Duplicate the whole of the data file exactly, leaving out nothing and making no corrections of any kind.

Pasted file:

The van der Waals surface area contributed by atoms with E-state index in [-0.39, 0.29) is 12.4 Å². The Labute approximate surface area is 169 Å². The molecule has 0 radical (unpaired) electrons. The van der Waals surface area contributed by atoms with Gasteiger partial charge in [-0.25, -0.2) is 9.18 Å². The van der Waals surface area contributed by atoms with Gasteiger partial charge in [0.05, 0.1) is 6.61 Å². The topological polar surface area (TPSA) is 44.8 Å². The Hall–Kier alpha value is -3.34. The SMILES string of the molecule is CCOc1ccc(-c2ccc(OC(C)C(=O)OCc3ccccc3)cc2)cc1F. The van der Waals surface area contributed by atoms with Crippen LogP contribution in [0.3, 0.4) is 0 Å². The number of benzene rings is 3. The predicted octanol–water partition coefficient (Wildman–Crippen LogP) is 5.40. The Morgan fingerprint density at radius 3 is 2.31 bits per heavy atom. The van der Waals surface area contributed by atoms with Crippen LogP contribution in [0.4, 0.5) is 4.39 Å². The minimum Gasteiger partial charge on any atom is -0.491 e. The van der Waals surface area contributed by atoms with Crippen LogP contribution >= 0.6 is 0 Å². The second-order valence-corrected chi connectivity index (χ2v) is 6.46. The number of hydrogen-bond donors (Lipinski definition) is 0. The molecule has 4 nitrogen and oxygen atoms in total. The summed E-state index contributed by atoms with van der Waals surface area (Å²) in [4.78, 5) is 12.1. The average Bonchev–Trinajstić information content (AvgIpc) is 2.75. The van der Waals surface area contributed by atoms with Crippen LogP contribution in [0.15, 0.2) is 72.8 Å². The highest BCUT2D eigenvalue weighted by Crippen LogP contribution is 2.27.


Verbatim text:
The van der Waals surface area contributed by atoms with E-state index in [-0.39, 0.29) is 12.4 Å². The Labute approximate surface area is 169 Å². The molecule has 0 radical (unpaired) electrons. The van der Waals surface area contributed by atoms with Gasteiger partial charge in [-0.25, -0.2) is 9.18 Å². The van der Waals surface area contributed by atoms with Gasteiger partial charge in [0.05, 0.1) is 6.61 Å². The topological polar surface area (TPSA) is 44.8 Å². The Hall–Kier alpha value is -3.34. The SMILES string of the molecule is CCOc1ccc(-c2ccc(OC(C)C(=O)OCc3ccccc3)cc2)cc1F. The van der Waals surface area contributed by atoms with Crippen LogP contribution in [0.3, 0.4) is 0 Å². The number of benzene rings is 3. The predicted octanol–water partition coefficient (Wildman–Crippen LogP) is 5.40. The Morgan fingerprint density at radius 3 is 2.31 bits per heavy atom. The van der Waals surface area contributed by atoms with Crippen LogP contribution in [0.4, 0.5) is 4.39 Å². The minimum Gasteiger partial charge on any atom is -0.491 e. The van der Waals surface area contributed by atoms with Crippen LogP contribution >= 0.6 is 0 Å². The second-order valence-corrected chi connectivity index (χ2v) is 6.46. The number of hydrogen-bond donors (Lipinski definition) is 0. The molecule has 4 nitrogen and oxygen atoms in total. The summed E-state index contributed by atoms with van der Waals surface area (Å²) in [4.78, 5) is 12.1. The average Bonchev–Trinajstić information content (AvgIpc) is 2.75. The van der Waals surface area contributed by atoms with Crippen LogP contribution in [0.15, 0.2) is 72.8 Å². The highest BCUT2D eigenvalue weighted by Crippen LogP contribution is 2.27.